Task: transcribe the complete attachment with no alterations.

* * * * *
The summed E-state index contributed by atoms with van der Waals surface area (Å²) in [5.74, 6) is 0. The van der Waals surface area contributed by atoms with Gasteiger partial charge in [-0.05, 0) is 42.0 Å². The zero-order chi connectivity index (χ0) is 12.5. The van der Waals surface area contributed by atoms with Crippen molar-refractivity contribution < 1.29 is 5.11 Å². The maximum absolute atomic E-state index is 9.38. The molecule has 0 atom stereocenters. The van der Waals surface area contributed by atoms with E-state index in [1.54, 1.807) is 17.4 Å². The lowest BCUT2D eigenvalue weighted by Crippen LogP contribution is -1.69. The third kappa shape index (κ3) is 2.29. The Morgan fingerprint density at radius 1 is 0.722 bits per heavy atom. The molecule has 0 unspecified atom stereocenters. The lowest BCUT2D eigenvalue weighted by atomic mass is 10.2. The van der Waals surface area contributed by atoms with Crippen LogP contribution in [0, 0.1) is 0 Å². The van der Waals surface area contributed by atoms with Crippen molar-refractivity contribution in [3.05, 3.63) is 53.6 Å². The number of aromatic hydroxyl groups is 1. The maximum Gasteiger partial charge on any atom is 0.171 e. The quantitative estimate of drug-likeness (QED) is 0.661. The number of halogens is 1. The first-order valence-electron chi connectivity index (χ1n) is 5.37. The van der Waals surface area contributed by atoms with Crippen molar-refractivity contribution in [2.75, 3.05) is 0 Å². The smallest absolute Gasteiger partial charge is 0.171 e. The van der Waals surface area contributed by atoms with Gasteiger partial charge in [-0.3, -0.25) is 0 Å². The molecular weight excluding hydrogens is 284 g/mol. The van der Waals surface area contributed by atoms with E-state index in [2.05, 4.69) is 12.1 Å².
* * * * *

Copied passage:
The summed E-state index contributed by atoms with van der Waals surface area (Å²) in [5.74, 6) is 0. The van der Waals surface area contributed by atoms with Gasteiger partial charge in [-0.05, 0) is 42.0 Å². The zero-order chi connectivity index (χ0) is 12.5. The van der Waals surface area contributed by atoms with Crippen molar-refractivity contribution < 1.29 is 5.11 Å². The maximum absolute atomic E-state index is 9.38. The molecule has 0 atom stereocenters. The van der Waals surface area contributed by atoms with E-state index in [1.54, 1.807) is 17.4 Å². The lowest BCUT2D eigenvalue weighted by Crippen LogP contribution is -1.69. The third kappa shape index (κ3) is 2.29. The Morgan fingerprint density at radius 1 is 0.722 bits per heavy atom. The molecule has 0 unspecified atom stereocenters. The lowest BCUT2D eigenvalue weighted by atomic mass is 10.2. The van der Waals surface area contributed by atoms with Crippen LogP contribution in [0, 0.1) is 0 Å². The van der Waals surface area contributed by atoms with Crippen molar-refractivity contribution in [3.05, 3.63) is 53.6 Å². The number of aromatic hydroxyl groups is 1. The maximum Gasteiger partial charge on any atom is 0.171 e. The quantitative estimate of drug-likeness (QED) is 0.661. The number of halogens is 1. The first-order valence-electron chi connectivity index (χ1n) is 5.37. The van der Waals surface area contributed by atoms with Crippen molar-refractivity contribution in [2.75, 3.05) is 0 Å². The smallest absolute Gasteiger partial charge is 0.171 e. The van der Waals surface area contributed by atoms with Gasteiger partial charge in [-0.3, -0.25) is 0 Å². The molecular weight excluding hydrogens is 284 g/mol. The van der Waals surface area contributed by atoms with E-state index in [2.05, 4.69) is 12.1 Å².